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Mortgage Rates ↓ Stocks, & Housing

There are two things we tend to buy less of when the price goes down….do you know what?

Most of us like a bargain when we go shopping and feel much better buying things when they are 10%-20% off or “Buy one get one free or at half off.” But, there are two things that always buck this trend of buying when prices go down. What’s even crazier is that, with ...

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Another opportunity? Rates Decline again

This past week, interest rates declined dramatically to their lowest level since December 2010 as fears that the European debt crisis could get worse with the increased threat of default by Greece and Spain. Investors fled to safety and purchased US Treasury bonds which drove yields lower that ultimately caused mortgage rates to drop.

For those of you who may have missed the opportunity to refinance and/or purchase a home last year, ...

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Lending to get tougher? Plus rates…

We all think current lending standards are tough… Well the Government is now proposing even tougher mortgage lending guidelines for 2012.  As you may know 95% of loans originated are purchased by Government-Sponsored Entities (Fannie Mae and Freddie Mac) since there are not many “Private” money lenders like we had during the “bubble” years. We think these new rules maybe a way for the Government to wind down the GSEs and significantly ...

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Housing Market & Mortgage Rates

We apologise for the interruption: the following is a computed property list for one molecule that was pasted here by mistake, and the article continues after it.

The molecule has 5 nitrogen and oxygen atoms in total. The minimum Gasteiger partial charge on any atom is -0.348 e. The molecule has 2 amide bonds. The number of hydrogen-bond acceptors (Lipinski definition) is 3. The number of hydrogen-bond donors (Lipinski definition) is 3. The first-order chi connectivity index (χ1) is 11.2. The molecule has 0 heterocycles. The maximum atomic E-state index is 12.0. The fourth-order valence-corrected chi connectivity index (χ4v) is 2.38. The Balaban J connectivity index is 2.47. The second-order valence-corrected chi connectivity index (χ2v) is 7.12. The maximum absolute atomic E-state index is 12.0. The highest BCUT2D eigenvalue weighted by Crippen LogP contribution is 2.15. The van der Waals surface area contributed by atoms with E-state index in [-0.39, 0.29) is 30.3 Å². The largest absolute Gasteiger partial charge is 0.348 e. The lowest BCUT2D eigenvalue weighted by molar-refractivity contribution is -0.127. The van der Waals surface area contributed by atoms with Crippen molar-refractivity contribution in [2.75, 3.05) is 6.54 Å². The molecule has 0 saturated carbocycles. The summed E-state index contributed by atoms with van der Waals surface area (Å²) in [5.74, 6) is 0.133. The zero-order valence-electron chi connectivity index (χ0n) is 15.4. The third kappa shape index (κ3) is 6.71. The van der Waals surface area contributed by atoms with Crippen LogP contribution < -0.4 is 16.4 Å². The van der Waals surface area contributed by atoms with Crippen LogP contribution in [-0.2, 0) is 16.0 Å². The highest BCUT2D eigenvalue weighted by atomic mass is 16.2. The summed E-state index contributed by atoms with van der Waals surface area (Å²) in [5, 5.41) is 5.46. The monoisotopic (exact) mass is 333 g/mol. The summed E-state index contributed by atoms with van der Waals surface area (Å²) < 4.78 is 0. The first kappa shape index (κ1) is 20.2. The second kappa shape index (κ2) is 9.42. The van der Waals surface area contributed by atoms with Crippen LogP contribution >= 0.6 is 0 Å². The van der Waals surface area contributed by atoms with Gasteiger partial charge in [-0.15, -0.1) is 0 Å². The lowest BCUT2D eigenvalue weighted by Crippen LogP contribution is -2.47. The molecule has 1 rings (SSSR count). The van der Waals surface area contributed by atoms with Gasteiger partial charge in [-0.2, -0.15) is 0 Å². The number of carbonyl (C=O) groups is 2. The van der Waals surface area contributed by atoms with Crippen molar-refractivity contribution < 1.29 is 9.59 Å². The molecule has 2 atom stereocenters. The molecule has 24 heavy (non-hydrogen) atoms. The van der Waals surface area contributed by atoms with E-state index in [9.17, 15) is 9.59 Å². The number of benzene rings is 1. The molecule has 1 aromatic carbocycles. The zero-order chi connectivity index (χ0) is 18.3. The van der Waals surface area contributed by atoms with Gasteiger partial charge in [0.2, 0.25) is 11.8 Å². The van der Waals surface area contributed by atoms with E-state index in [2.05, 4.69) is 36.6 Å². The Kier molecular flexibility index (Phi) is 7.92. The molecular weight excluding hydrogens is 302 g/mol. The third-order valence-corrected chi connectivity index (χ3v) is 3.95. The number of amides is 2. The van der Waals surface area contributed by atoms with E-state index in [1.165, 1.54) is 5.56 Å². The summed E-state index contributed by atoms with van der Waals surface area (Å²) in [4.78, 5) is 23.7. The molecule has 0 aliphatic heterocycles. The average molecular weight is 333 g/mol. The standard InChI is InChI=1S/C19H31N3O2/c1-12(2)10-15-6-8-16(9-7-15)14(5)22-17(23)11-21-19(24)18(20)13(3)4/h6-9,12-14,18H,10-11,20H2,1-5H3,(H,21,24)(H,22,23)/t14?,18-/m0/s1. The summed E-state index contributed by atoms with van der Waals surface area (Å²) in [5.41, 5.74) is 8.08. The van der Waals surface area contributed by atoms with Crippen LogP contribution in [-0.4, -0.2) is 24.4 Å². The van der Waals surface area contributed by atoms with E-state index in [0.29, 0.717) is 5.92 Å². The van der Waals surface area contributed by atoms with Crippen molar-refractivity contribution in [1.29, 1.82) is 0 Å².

I recently attended a private presentation on the housing market by renowned Economist Dr Edward Leamer of the UCLA Anderson School of Management. His focus was on how the groundwork was established for the start of the decade long housing boom to the ultimate meltdown and the lessons learned. The “easy credit” and the market’s insatiable appetite for mortgage-backed securities fueled the boom that ultimately went bust. On the flip side, it is quite remarkable ...

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Mortgage rates on the move again?

Is political unrest good for rates? The short answer is yes… In times of financial or political unrest, investors tend to move their money from the more volatile risky investments (stocks) to more stable investments such as bonds. A flood of investments into bonds will drive down the yield and mortgage rates tend to move in-step with bond yields. We know emotional investors’ flight-to-safety, will just as quickly move back ...

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